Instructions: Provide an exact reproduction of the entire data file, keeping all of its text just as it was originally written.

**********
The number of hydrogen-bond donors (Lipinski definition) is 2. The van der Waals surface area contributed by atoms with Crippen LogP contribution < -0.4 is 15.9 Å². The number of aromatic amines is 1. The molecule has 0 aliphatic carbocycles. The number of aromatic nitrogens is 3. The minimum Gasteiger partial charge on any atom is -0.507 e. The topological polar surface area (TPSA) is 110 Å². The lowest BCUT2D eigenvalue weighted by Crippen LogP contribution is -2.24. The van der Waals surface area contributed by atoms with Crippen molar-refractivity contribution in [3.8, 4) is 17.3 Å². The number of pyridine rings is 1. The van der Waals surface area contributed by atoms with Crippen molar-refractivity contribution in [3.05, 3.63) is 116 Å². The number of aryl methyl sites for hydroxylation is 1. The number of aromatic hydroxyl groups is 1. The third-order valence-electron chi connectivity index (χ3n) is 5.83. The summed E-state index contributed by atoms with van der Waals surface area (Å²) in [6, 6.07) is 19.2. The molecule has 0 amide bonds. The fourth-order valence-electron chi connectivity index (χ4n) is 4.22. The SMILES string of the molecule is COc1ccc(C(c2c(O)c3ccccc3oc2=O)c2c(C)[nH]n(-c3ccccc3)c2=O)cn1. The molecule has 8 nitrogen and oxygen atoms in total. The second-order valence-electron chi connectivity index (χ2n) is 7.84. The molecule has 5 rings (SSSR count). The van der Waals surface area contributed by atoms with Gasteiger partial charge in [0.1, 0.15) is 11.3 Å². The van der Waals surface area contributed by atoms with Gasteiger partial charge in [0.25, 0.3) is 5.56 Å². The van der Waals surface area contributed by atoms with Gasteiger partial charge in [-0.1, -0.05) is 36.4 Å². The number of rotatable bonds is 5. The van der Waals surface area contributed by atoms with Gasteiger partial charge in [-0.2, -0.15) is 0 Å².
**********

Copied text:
The number of hydrogen-bond donors (Lipinski definition) is 2. The van der Waals surface area contributed by atoms with Crippen LogP contribution < -0.4 is 15.9 Å². The number of aromatic amines is 1. The molecule has 0 aliphatic carbocycles. The number of aromatic nitrogens is 3. The minimum Gasteiger partial charge on any atom is -0.507 e. The topological polar surface area (TPSA) is 110 Å². The lowest BCUT2D eigenvalue weighted by Crippen LogP contribution is -2.24. The van der Waals surface area contributed by atoms with Crippen molar-refractivity contribution in [3.8, 4) is 17.3 Å². The number of pyridine rings is 1. The van der Waals surface area contributed by atoms with Crippen molar-refractivity contribution in [3.05, 3.63) is 116 Å². The number of aryl methyl sites for hydroxylation is 1. The number of aromatic hydroxyl groups is 1. The third-order valence-electron chi connectivity index (χ3n) is 5.83. The summed E-state index contributed by atoms with van der Waals surface area (Å²) in [6, 6.07) is 19.2. The molecule has 0 amide bonds. The fourth-order valence-electron chi connectivity index (χ4n) is 4.22. The SMILES string of the molecule is COc1ccc(C(c2c(O)c3ccccc3oc2=O)c2c(C)[nH]n(-c3ccccc3)c2=O)cn1. The molecule has 8 nitrogen and oxygen atoms in total. The second-order valence-electron chi connectivity index (χ2n) is 7.84. The molecule has 5 rings (SSSR count). The van der Waals surface area contributed by atoms with Gasteiger partial charge in [0.1, 0.15) is 11.3 Å². The van der Waals surface area contributed by atoms with Gasteiger partial charge in [0.25, 0.3) is 5.56 Å². The van der Waals surface area contributed by atoms with Gasteiger partial charge in [-0.1, -0.05) is 36.4 Å². The number of rotatable bonds is 5. The van der Waals surface area contributed by atoms with Gasteiger partial charge in [-0.2, -0.15) is 0 Å².